Seven Women

Seven Women: And the Secret of Their Greatness (Thomas Nelson, 2015)

We need more heroes—and more heroines. Eric Metaxas’ Seven Women: And the Secret of Their Greatness offers examples of those whose great lives came from great choices they made. 

  • Joan of Arc—great because she chose to do what she felt God called her to do—even against great odds.
  • Susanna Wesley—great because she was dedicated to her family and “despite poverty, illness, a difficult marriage, and heartbreak in endless forms, she used her intellect, creativity, time, and energies, and will in such a way that can hardly be reckoned.”
  • Hannah More—great because she used her gift for writing to enact social reforms that helped change social evils.
  • Saint Maria of Paris—great because she refused to keep her faith inside the church walls and she challenged the hierarchy that tried to do so.
  • Corrie Ten Boom—great because she and her family loved Jesus so much that they sheltered the Jewish people, suffered for it, and then she traveled the world speaking of His deep love.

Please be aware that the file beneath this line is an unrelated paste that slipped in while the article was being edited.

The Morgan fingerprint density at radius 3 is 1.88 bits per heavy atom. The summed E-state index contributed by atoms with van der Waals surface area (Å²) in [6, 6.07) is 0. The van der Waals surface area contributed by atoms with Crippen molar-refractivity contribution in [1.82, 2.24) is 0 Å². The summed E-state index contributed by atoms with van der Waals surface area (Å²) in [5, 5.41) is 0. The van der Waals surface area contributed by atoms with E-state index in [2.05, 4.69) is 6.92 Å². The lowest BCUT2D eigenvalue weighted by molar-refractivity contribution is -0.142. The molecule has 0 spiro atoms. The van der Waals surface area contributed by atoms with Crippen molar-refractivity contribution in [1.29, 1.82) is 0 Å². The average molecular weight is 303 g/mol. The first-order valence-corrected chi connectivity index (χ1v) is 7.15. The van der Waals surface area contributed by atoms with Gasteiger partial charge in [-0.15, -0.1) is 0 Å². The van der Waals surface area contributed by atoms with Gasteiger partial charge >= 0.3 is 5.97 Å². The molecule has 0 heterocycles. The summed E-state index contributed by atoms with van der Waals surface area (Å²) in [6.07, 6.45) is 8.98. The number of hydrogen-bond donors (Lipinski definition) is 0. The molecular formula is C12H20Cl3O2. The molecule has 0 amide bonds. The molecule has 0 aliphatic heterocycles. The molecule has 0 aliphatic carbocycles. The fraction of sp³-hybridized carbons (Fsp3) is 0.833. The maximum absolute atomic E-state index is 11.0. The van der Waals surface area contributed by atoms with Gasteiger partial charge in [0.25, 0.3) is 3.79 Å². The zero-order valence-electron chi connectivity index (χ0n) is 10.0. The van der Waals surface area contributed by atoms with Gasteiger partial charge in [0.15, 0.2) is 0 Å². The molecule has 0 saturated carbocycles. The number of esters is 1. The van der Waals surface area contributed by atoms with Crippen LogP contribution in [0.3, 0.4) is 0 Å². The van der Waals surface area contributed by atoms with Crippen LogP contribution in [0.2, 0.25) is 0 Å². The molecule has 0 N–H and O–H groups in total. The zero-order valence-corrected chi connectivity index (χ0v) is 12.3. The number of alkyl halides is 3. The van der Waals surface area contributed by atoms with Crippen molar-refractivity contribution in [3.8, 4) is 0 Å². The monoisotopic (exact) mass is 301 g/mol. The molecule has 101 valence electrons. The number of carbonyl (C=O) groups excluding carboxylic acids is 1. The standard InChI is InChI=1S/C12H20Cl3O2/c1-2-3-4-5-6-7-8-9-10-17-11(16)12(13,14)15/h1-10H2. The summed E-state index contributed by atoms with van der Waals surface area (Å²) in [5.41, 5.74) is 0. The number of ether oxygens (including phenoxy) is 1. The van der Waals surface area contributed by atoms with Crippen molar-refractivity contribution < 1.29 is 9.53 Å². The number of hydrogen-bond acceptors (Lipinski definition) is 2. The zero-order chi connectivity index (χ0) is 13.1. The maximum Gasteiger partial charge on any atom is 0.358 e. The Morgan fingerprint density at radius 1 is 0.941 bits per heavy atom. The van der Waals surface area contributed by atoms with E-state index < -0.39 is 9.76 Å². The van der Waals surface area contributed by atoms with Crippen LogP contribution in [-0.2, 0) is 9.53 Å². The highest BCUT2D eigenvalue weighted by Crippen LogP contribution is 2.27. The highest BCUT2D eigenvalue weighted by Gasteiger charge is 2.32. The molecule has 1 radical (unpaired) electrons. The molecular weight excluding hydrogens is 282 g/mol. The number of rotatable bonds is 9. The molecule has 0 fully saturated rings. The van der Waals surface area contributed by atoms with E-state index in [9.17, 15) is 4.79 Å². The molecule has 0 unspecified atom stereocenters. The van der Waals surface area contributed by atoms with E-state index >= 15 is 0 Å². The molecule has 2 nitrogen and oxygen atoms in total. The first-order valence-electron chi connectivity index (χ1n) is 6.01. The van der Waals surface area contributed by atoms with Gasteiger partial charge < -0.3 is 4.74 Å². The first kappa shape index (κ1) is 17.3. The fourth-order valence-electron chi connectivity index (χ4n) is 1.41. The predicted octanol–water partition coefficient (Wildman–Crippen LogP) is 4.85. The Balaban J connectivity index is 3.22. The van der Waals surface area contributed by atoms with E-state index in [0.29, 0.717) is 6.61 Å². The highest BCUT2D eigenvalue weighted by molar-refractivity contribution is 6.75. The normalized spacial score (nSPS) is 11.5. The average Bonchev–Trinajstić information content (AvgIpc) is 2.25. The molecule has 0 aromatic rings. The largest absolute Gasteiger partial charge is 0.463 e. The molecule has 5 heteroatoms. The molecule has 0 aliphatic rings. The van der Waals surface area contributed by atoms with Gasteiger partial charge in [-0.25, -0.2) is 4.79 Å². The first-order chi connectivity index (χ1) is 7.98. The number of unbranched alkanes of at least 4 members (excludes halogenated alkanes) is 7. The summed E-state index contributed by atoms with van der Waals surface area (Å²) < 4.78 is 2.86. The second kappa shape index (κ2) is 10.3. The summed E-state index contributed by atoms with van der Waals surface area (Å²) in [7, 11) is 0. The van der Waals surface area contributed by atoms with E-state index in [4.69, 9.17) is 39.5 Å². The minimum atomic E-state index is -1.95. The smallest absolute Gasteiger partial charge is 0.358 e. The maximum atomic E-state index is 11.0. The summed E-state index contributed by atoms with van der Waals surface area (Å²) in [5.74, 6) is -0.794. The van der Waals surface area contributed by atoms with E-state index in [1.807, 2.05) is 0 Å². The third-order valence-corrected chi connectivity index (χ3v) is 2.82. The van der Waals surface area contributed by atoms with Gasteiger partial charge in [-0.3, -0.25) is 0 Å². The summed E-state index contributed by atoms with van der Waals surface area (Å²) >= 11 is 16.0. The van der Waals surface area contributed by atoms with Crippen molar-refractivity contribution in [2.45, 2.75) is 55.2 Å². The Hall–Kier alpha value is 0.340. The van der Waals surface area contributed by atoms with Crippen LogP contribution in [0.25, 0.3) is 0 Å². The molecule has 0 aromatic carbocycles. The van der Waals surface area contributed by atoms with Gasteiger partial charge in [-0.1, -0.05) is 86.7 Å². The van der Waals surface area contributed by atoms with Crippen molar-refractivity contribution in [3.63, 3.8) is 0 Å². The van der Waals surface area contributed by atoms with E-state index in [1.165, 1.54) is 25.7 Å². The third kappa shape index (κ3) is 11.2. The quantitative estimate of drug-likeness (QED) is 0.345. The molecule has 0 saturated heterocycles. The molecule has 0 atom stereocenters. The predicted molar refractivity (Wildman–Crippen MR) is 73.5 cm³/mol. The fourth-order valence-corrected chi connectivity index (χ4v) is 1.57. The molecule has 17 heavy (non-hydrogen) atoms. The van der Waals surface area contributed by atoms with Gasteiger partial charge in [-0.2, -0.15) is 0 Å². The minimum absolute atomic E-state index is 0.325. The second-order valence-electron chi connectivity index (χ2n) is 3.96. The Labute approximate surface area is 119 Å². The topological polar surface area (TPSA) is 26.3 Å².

• Rosa Parks—great because she took a stand for injustice that helped propel the civil rights movement toward true change.
  • Mother Teresa—great because her indomitable passion for the poor gave her the moral authority to speak out against the evils in the world and modeled for others what true service looks like.

All it takes to become an Eric Metaxas fan is to hear him speak in person or on his radio show. Witty, sharp, intellectual, and conservative. Even though his Bonhoeffer biography focused on history, the book still carried Metaxas’ inimitable polish, witty sarcasm, and unique insights. When I read Metaxas’ previous book, Seven Men, however, I noticed his unique voice seemed missing. I observed the same missing element in Seven Women. Perhaps having another writer draft the initial chapters made the difference.

Seven Women: And the Secret of Their Greatness is inspiring history, no doubt. The facts are all there; these women are models of greatness. But Seven Women could have been even better if it included more of what makes Metaxas a brilliant communicator—him.

I received this book from the publisher in exchange for an honest review. (See FTC 16 CFR, Part 255)

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